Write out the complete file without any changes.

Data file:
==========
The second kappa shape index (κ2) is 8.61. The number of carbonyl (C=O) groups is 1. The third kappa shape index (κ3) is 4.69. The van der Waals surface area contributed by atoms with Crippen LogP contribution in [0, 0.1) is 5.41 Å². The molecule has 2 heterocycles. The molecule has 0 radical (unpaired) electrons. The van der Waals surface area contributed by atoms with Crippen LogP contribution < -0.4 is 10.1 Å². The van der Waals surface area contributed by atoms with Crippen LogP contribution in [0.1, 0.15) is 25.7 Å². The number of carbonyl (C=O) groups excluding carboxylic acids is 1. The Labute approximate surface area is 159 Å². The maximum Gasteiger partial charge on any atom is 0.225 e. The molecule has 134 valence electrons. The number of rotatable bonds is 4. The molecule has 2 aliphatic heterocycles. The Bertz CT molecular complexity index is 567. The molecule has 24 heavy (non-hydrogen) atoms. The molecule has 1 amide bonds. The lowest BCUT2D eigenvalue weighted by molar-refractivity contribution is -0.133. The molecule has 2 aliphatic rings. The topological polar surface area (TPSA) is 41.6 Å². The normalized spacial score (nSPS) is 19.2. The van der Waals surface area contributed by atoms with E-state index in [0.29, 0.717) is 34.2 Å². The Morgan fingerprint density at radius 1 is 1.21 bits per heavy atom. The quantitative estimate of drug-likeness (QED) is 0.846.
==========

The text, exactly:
The second kappa shape index (κ2) is 8.61. The number of carbonyl (C=O) groups is 1. The third kappa shape index (κ3) is 4.69. The van der Waals surface area contributed by atoms with Crippen LogP contribution in [0, 0.1) is 5.41 Å². The molecule has 2 heterocycles. The molecule has 0 radical (unpaired) electrons. The van der Waals surface area contributed by atoms with Crippen LogP contribution < -0.4 is 10.1 Å². The van der Waals surface area contributed by atoms with Crippen LogP contribution in [0.1, 0.15) is 25.7 Å². The number of carbonyl (C=O) groups excluding carboxylic acids is 1. The Labute approximate surface area is 159 Å². The maximum Gasteiger partial charge on any atom is 0.225 e. The molecule has 134 valence electrons. The number of rotatable bonds is 4. The molecule has 2 aliphatic heterocycles. The Bertz CT molecular complexity index is 567. The molecule has 24 heavy (non-hydrogen) atoms. The molecule has 1 amide bonds. The lowest BCUT2D eigenvalue weighted by molar-refractivity contribution is -0.133. The molecule has 2 aliphatic rings. The topological polar surface area (TPSA) is 41.6 Å². The normalized spacial score (nSPS) is 19.2. The van der Waals surface area contributed by atoms with E-state index in [0.29, 0.717) is 34.2 Å². The Morgan fingerprint density at radius 1 is 1.21 bits per heavy atom. The quantitative estimate of drug-likeness (QED) is 0.846.